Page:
Health Risks Of Getting Tattoos

Tattoos are an increasingly intrinsic part of American life. Nearly 30% of Americans have a tattoo. Despite this rising prevalence, tatoos are still seen as being some kind of underground, deviant expression of an unhealthy lifestyle. Consequently, people with tatooes face stigmas, stigmas which extend to health disparities: people with tattooes who contract HIV or lung cancer are more likely to be blamed for their illness than those without. Many of these taboos are unfounded, and detract from educating people about the real, though admittedly rare, risks of tatooes, so that people thinking about getting tattoos know what to do to stay safe.  

Some People Have Bad Reactions to Tattoo Ink

Reactions to tatoos are normal. You should expect mild inflammation, redness and soreness after getting a tattoo. A few people though do experience more acute reactions, specifically, they develop allergies or infections, even years after the tattoo. These skin reactions display a variety of symptoms, such as bumps; blisters; chills; fever; severe pain; or pus emanating from the tattoo. The causes of these reactions are either the use of tainted tattoo ink, or, the use of unsterilized equipment or unsafe practices. The tattoo ink industry is largely unregulated because they are seen as being cosmetic aides. Consequently, unlessthere are avderse medical reactions associated with tattoo ink, the Food and Drug Administration does not provide any safety guidance. Over the 2004-2016 period, the FDA reviewed 363 instances of adverse reactions to tattoo ink. Tainted tattoo ink has been known to cause many health ailments, such as blood-borne diseases and skin reactions.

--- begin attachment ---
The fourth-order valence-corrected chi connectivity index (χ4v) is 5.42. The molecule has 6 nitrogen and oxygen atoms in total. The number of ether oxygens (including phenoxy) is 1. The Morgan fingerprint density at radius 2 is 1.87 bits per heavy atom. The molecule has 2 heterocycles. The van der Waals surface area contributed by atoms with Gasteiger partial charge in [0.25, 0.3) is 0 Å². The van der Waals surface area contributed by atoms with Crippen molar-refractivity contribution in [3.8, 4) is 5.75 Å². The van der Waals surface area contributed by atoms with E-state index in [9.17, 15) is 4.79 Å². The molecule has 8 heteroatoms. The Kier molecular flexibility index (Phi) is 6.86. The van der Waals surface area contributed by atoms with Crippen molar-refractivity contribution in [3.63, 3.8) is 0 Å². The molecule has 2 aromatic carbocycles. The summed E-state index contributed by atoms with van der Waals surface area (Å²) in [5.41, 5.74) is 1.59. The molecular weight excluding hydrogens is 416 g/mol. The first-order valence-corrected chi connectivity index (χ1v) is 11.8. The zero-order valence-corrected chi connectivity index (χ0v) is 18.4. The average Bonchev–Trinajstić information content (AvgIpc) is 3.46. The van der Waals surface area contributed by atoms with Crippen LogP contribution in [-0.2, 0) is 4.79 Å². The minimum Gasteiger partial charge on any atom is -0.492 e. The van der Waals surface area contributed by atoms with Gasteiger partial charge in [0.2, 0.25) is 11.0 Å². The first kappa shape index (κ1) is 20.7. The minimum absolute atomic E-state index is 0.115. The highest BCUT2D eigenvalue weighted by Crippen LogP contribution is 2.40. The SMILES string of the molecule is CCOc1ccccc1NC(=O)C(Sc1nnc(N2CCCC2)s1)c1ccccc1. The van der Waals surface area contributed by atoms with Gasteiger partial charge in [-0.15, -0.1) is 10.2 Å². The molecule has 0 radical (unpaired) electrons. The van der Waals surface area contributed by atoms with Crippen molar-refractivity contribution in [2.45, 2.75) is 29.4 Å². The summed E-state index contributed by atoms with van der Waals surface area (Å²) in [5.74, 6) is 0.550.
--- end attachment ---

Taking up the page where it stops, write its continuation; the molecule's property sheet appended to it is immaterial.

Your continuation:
Mild Evidence of Links to Cancer 

We do not have any definitive evidence that tattoos cause cancer. Some cases of melanoma skin cancer have been found in tattoos. A 2018 study unearthed just such cases, but, it could not establish if the tattoos caused the cancer or occured in the same areas as already cancerous skin. In 2015, a study gave the example of a man suffering with melanoma on his chest in those areas in which he had a tattoo with red ink. The study opined that the tattoo artist may have transferred existing cancer cells from one area of his chest to another while designing the tattoo. 

A 2017 study discovered that titanium dioxide particles from tattoo ink can spread out to and accumulate in the lymph nodes. Nevertheless, the study could not make any definitive statements regarding whether this was, ultimately a negative for long-term health. The study brought to the fore concerns over links between tattoo ink and cancer, especially given that titanium dioxide is officially classed as a possible carcinogen. The European Union moved to regulate the tattoo ink industry as a result of these concerns.  Titanium dioxide can also appear as if it is metastatic cancer growing in the lymph nodes, making it difficult to diagnoze disease. There is still a long way to go regarding research into the link between tattoo ink and cancer. So, when you visit a good tattoo parlour, such as Mystic Owl Tattoo, discuss the risks with them so you can make an educated decision.